More older Australians will feel the greatest pain from health insurance increases.
This week, Health Minister Greg Hunt hinted he would backflip on his assurance to halt health insurance premium hikes and give the green light for an increase of around 3.9 per cent in April. This presents older Australians, in particular, with yet another slug undermining the affordability of private medical care.
A YourLifeChoices enquiry to the Minister’s office for clarification was not answered at the time of publishing.
Mr Hunt was reported as telling news.com.au that even though the hike would be twice the rate of inflation, the increase would be the lowest in 15 years. His office said more details would be revealed next month.
Department of Health statistics show that, between 2010 and 2017, the yearly average price hike across all major health insurance companies was 5.6 per cent.
Some estimates say the proposed April increase will add $200 a year to premiums for families.
According to a YourLifeChoices survey of 5500 older Australians, more than 70 per cent of retirees pay for private health insurance. Furthermore, the YourLifeChoices December 2017 Retirement Affordability Index™ found that 62 per cent believed they would likely struggle to keep up the cover throughout their retirement as it became less affordable each year.
Only 47 per cent of all Australians are covered by private health insurance and the numbers are declining as premiums soar. Older Australians appear more likely to keep up their cover, but are disproportionately punished each time insurance increases because of their sheer numbers.
The bulk of retirees and pensioners have weathered rises of thousands of dollars for private health insurance in the past seven years. This week’s boast by Health Minister Greg Hunt that next April’s rise would be less than last year’s was as empty as most of our wallets, because the hike will still be twice as much as the increase in the cost of living.
To say it is a huge disappointment that the Federal Government hasn’t followed through with promises to shake-up the health insurance sector is an understatement. What happened to the Government’s supposed determination to make insurance more affordable, transparent, and at the very least, accountable for its price increases?
Certainly, the corporate watchdog is wasting no time holding other insurers to account for shonky car insurance, as the Australian Securities and Investments Commission (ASIC) revealed yesterday. ASIC has ordered that Allianz and Suncorp refund nearly $63 million to those duped into buying useless vehicle insurance through car dealerships.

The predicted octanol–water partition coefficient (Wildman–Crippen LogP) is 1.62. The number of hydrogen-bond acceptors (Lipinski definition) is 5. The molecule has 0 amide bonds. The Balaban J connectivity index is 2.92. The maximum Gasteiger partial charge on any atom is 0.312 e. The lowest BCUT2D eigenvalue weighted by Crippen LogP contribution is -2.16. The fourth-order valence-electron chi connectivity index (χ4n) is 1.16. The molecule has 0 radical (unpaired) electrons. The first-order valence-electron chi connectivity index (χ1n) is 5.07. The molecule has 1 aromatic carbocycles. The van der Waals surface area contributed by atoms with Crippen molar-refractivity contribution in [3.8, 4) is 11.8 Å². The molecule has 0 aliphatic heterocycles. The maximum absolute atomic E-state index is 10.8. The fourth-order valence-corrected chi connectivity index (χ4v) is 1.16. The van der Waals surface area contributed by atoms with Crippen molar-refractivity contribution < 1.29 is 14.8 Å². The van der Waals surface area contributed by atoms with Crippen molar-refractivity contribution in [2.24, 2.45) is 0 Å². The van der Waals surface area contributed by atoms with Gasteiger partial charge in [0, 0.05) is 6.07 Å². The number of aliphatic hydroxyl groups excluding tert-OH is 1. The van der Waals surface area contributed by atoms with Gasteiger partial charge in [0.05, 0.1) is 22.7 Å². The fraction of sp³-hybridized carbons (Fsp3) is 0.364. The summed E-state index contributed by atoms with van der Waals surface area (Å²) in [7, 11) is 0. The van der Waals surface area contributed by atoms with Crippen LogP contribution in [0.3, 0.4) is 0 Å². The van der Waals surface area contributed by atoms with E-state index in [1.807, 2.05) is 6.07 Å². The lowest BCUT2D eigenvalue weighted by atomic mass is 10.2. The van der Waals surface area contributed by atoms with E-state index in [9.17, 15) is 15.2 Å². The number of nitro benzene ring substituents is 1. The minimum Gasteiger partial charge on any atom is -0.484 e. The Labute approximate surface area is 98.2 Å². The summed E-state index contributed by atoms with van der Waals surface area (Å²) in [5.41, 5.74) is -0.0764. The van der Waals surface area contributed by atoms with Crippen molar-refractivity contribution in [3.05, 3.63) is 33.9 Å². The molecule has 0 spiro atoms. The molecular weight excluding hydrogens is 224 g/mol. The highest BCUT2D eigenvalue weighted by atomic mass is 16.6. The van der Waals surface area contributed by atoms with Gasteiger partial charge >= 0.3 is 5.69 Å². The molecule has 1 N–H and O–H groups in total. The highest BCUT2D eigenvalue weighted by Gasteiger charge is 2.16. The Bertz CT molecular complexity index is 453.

Shonky, or junk insurance, is also a huge rort in the private health insurance sector, as consumer advocates CHOICE revealed in July. The Government is playing favourites by letting that sector off the hook while (rightfully) clamping down on other insurers.
And as we have previously reported, the Australian Competition and Consumer Commission is a toothless tiger when it comes to mediating between policyholders and insurance companies. It knows that complaints to the Private Health Insurance Ombudsman (PHIO) are climbing exponentially. Yet the commission appears content with the ombudsman’s office reticence to steer the sector towards the right path. The PHIO admitted last year it “is focused more on negotiating outcomes … rather than assigning fault and applying a penalty or fine to one party”.
So, who is looking out for the little guy – especially older Australians – on the vexing issue of exorbitantly priced health cover?
To add salt to the wound, late last year, the Government also gave its blessing to health insurers that wanted to drop substantial cover for procedures such as hip and knee replacements and natural therapies, all of which bring great relief to older Australians in pain. What is the point of being privately insured when it presents as such a low value proposition?
Will this year’s increase in premiums force you to give up health insurance? Do you see any value in being privately insured? Should the Government allow ASIC to scrutinise the value of health insurance in the way it does with other types of cover?